Using the American Heart Association’s seven measures for heart health may reduce heart failure risk


Scoring highly on the American Heart Association (AHA)’s Life’s Simple 7 checklist has been associated with a reduction in heart failure risk, according to a study published in the American Heart Association’s journal Circulation: Heart Failure.

Life’s Simple 7 is a checklist of seven measures people can adopt to both rate the health of their heart and to reduce their heart disease risk factors. The seven measures are: managing blood pressure, controlling cholesterol, reducing blood sugar, getting physically active, eating better, losing weight and stopping smoking.

Researchers analysed data from the Framingham Offspring Study. To evaluate the association between the Simple 7 and heart failure, they followed 3,201 participants, average age 59, for up to 12.3 years. During that time, 188 participants developed heart failure.

Researchers found for each one-point higher cardiovascular health score, there was a 23% lower risk of developing heart failure. Those scoring in the middle third cut their risk of heart failure nearly in half compared to those in the bottom third. Those in the top third reduced their risk even further.

“Even though there is awareness about the importance of a healthy lifestyle, many people don’t act on those messages,” says Vanessa Xanthakis, senior author and assistant professor of medicine and biostatistics at Boston University. “This study points to the importance of knowing your numbers and speaking to your doctor about improving your score on each health metric and trying to get as close to ideal status as possible.”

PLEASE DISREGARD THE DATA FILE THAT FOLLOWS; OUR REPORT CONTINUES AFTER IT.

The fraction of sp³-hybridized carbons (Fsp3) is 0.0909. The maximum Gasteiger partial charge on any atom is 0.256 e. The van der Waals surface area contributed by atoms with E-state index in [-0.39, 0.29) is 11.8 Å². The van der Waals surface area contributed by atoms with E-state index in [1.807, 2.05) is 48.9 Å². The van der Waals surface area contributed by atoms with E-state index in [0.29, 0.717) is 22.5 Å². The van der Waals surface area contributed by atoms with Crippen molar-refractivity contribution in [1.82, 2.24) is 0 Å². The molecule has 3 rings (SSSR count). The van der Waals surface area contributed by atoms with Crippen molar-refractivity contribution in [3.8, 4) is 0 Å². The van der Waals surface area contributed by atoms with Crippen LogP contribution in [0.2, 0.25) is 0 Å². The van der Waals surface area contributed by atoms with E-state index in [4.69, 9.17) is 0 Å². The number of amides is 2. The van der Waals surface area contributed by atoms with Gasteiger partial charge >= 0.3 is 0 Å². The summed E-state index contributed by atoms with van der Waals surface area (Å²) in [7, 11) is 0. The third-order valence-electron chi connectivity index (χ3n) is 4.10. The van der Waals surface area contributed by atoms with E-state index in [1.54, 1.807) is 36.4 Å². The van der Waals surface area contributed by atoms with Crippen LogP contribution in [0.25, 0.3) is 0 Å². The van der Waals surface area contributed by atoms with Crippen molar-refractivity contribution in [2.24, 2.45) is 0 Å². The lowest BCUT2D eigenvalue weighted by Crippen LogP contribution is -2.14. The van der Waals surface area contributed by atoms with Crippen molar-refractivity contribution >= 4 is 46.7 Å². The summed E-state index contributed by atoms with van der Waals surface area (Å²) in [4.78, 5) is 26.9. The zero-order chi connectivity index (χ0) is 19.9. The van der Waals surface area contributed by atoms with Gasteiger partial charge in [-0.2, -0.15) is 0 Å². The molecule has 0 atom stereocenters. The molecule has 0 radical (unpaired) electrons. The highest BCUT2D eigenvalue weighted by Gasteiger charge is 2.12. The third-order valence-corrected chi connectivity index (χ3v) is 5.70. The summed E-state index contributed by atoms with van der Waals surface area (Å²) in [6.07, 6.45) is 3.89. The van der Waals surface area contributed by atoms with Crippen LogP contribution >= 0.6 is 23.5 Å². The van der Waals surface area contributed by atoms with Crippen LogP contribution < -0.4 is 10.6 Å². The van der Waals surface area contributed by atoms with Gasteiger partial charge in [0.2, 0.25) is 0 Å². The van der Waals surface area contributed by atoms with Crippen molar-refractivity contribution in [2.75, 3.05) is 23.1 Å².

Researchers also found an association between poor heart health measures and unhealthy changes in the heart’s structure and function, known as cardiac remodeling. These changes, measured at the beginning of the study, appeared to put people at greater risk for heart failure later in life. However, after adjusting for cardiac remodeling, low scores in the seven heart health factors remained predictors of heart failure.

Authors noted two limitations of the study: most participants were white and of European ancestry, and their Life’s Simple 7 score was assessed only once, at the beginning of the study.

The message of the study for patients was nevertheless strong, says Matthew Nayor, lead author and a cardiology fellow at Boston’s Brigham and Women’s Hospital, Boston, Massachusetts. “This is a useful metric for a healthy lifestyle that may not only help you reduce your chances of heart attack and stroke, but also of developing heart failure in the future.”

Co-authors are Danielle M Enserro, and Ramachandran S Vasan. The study was funded by the National Institutes of Health, USA.